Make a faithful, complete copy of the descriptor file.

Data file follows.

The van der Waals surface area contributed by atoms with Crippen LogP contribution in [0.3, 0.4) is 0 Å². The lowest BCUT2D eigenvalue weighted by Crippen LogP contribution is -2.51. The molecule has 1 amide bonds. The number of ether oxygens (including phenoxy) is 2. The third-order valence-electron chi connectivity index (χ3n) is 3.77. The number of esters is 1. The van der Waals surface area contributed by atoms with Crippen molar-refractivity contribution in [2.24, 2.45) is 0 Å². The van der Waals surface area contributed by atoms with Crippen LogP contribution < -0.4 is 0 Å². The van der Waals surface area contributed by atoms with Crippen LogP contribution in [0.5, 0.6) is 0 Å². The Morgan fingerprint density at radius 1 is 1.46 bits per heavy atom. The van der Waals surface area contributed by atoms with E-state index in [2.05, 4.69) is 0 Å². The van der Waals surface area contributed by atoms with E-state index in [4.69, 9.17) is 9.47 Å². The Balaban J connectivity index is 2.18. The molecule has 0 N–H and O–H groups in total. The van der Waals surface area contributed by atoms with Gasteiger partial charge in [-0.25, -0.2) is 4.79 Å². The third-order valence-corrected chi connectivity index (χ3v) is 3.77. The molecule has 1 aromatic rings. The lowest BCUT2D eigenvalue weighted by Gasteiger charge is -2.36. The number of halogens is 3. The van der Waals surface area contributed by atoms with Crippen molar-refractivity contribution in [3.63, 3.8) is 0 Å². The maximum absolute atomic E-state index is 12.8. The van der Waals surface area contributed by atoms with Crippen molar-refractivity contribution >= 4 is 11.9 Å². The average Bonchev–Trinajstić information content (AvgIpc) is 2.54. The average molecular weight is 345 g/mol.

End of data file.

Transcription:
The van der Waals surface area contributed by atoms with Crippen LogP contribution in [0.3, 0.4) is 0 Å². The lowest BCUT2D eigenvalue weighted by Crippen LogP contribution is -2.51. The molecule has 1 amide bonds. The number of ether oxygens (including phenoxy) is 2. The third-order valence-electron chi connectivity index (χ3n) is 3.77. The number of esters is 1. The van der Waals surface area contributed by atoms with Crippen molar-refractivity contribution in [2.24, 2.45) is 0 Å². The van der Waals surface area contributed by atoms with Crippen LogP contribution < -0.4 is 0 Å². The van der Waals surface area contributed by atoms with Crippen LogP contribution in [0.5, 0.6) is 0 Å². The Morgan fingerprint density at radius 1 is 1.46 bits per heavy atom. The van der Waals surface area contributed by atoms with E-state index in [2.05, 4.69) is 0 Å². The van der Waals surface area contributed by atoms with E-state index in [4.69, 9.17) is 9.47 Å². The Balaban J connectivity index is 2.18. The molecule has 0 N–H and O–H groups in total. The van der Waals surface area contributed by atoms with Gasteiger partial charge in [-0.25, -0.2) is 4.79 Å². The third-order valence-corrected chi connectivity index (χ3v) is 3.77. The molecule has 1 aromatic rings. The lowest BCUT2D eigenvalue weighted by Gasteiger charge is -2.36. The number of halogens is 3. The van der Waals surface area contributed by atoms with Crippen molar-refractivity contribution in [3.63, 3.8) is 0 Å². The maximum absolute atomic E-state index is 12.8. The van der Waals surface area contributed by atoms with Crippen molar-refractivity contribution >= 4 is 11.9 Å². The average Bonchev–Trinajstić information content (AvgIpc) is 2.54. The average molecular weight is 345 g/mol.